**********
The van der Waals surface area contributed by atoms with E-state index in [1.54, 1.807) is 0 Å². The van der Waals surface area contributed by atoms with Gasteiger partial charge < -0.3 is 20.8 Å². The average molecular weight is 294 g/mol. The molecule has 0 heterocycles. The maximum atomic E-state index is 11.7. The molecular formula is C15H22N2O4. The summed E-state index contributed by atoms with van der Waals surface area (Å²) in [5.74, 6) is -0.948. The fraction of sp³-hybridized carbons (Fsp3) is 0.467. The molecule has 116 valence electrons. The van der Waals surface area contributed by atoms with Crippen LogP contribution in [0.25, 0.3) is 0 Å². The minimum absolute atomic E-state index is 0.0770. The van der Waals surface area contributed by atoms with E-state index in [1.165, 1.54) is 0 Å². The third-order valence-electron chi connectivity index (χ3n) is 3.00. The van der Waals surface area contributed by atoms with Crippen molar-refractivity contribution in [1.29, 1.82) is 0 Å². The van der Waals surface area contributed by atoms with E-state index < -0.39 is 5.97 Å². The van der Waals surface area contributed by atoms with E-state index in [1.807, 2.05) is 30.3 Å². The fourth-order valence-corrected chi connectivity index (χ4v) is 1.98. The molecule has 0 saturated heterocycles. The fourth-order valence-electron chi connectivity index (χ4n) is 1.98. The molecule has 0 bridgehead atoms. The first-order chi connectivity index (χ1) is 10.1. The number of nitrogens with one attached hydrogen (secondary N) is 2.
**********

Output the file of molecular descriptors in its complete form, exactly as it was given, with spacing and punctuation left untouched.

The van der Waals surface area contributed by atoms with E-state index in [1.54, 1.807) is 0 Å². The van der Waals surface area contributed by atoms with Gasteiger partial charge < -0.3 is 20.8 Å². The average molecular weight is 294 g/mol. The molecule has 0 heterocycles. The maximum atomic E-state index is 11.7. The molecular formula is C15H22N2O4. The summed E-state index contributed by atoms with van der Waals surface area (Å²) in [5.74, 6) is -0.948. The fraction of sp³-hybridized carbons (Fsp3) is 0.467. The molecule has 116 valence electrons. The van der Waals surface area contributed by atoms with Crippen LogP contribution in [0.25, 0.3) is 0 Å². The minimum absolute atomic E-state index is 0.0770. The van der Waals surface area contributed by atoms with E-state index in [1.165, 1.54) is 0 Å². The third-order valence-electron chi connectivity index (χ3n) is 3.00. The van der Waals surface area contributed by atoms with Crippen molar-refractivity contribution in [1.29, 1.82) is 0 Å². The van der Waals surface area contributed by atoms with E-state index < -0.39 is 5.97 Å². The van der Waals surface area contributed by atoms with E-state index in [1.807, 2.05) is 30.3 Å². The fourth-order valence-corrected chi connectivity index (χ4v) is 1.98. The molecule has 0 saturated heterocycles. The fourth-order valence-electron chi connectivity index (χ4n) is 1.98. The molecule has 0 bridgehead atoms. The first-order chi connectivity index (χ1) is 10.1. The number of nitrogens with one attached hydrogen (secondary N) is 2.